Production of Volvo Penta’s industrial engines launches at the Volvo Group plant in Brazil7/4/16
“As part of the Volvo Group, we are investing further to leverage our established manufacturing operations,” says Ron Huibers, president of Volvo Penta of the Americas.
“One of Volvo Penta’s ambitions is to improve our global supply chain for our products with competitive lead times, at a competitive cost. By producing these industrial engines in Brazil, we’ll be offering an added benefit to our customers in South America.”
Gabriel Barsalini, head of Volvo Penta South America, confirms the growth of the division in the continent: “Localizing the production of industrial engines within the Volvo Group’s world-class manufacturing facility is part of Volvo Penta’s growth strategy in South America.
“We are recognized leaders in the marine leisure segment in Brazil and have recently been expanding our activities in the industrial sector, particularly in the power generation segment. This is a market with good potential.”
The power generation segment (stand-alone production) is growing in importance, particularly in Brazil, given that the demand for energy is higher than the supply.
According to the Energy Research Company - Empresa de Pesquisa Energética (EPE), of the Brazilian Ministry of Mines and Energy, the country’s current energy shortfall is around 50TWh.
This situation creates opportunities for power generation suppliers who offer gensets – systems that provide energy generated from diesel-powered engines – as facilities such as industrial plants, farming and livestock complexes, hospitals, commerce and services are increasingly using self-generation methods of power. In particular, at consumption peak times when energy is more expensive, companies disconnect from the power grid and use gensets as the technology offers a more economical approach.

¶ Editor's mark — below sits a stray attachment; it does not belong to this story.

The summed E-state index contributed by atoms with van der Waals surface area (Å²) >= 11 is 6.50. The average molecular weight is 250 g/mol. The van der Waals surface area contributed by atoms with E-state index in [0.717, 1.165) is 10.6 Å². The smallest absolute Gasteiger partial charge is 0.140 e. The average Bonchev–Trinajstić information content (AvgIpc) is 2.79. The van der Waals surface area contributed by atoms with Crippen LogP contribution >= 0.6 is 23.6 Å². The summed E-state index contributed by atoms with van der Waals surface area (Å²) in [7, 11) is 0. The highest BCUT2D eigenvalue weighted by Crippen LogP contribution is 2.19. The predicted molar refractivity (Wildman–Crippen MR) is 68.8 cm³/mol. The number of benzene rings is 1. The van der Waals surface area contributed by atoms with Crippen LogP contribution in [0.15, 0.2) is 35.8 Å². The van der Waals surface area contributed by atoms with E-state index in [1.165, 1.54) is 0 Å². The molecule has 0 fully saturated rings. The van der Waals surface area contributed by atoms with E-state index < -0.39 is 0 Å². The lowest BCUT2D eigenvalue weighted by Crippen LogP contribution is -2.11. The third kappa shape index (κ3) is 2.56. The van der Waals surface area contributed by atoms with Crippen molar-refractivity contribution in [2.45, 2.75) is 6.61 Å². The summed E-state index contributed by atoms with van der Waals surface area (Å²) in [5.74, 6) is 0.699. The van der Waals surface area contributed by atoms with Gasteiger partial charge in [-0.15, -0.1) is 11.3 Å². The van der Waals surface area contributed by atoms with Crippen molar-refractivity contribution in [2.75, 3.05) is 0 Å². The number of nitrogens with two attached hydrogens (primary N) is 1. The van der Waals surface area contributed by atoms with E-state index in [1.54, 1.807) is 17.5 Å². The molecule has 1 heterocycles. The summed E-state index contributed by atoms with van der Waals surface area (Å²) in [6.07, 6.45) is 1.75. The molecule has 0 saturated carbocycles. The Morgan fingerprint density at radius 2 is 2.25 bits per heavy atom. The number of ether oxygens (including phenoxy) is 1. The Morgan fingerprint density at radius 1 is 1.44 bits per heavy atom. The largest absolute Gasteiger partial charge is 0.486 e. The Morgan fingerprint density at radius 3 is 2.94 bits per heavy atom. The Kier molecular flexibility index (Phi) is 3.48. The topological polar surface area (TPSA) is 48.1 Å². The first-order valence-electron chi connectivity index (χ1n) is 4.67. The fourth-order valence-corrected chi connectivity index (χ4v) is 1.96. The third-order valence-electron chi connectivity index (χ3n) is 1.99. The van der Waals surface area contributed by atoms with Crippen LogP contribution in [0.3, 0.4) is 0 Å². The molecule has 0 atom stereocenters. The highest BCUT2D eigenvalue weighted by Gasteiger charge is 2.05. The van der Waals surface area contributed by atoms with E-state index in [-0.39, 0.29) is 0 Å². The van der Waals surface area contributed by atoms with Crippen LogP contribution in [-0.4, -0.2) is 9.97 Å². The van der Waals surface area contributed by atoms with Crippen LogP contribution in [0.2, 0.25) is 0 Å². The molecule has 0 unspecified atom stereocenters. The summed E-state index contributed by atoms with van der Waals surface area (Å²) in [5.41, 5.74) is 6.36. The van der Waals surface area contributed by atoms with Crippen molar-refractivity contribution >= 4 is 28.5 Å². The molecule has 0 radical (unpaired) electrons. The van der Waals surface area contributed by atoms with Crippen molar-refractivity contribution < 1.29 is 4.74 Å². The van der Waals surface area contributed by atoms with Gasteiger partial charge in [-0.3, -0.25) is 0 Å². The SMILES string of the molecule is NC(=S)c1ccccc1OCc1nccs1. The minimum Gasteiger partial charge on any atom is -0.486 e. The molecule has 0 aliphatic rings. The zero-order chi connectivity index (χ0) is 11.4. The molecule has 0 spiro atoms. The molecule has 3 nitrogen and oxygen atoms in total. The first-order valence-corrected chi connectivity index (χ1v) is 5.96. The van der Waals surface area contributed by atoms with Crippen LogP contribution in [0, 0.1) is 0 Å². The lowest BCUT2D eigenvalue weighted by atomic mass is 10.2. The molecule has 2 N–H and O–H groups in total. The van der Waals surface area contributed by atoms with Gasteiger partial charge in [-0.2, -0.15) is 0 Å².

Another advantage of producing the industrial 13-liter engine in Brazil is the eligibility for FINAME financing, a Brazilian Development (BNDES) program featuring lower interest rates than those available in the private sector market.
In the last two years, Volvo Penta has worked in structuring the after-market service delivery for the leading OEM genset builders in the region.
“Before beginning production of the engines in Brazil, we worked on establishing a support network for our customers, which is fundamental for the delivery of quality and for the success of our business,” says João Zarpelão, Volvo Penta South America industrial engine director. “Volvo Construction Equipment distributors Tracbel, Link and Entreposto have similarities with the Volvo Penta business, which will drive gains of scale for us.”
Volvo Penta’s business plan in South America addresses increased engagement with potential partners in the countries of Ecuador, Bolivia and Paraguay.
“These are markets with potential, both for both marine and industrial engines, but in which our presence is still very limited,” says Gabriel Barsalini. Currently, Volvo Penta’s main markets in South America outside of Brazil include Argentina, Peru and Chile.
The investment supports Volvo Penta’s growing business relations with the main genset manufacturers, a strategy that enables covering 70 per cent of the market based on partnerships.
“Our target is to become the preferred professional partner of companies operating in the segments of power, construction, agriculture, ports and mining,” adds João Zarpelão, in mentioning the main segments for Volvo Penta’s industrial engines.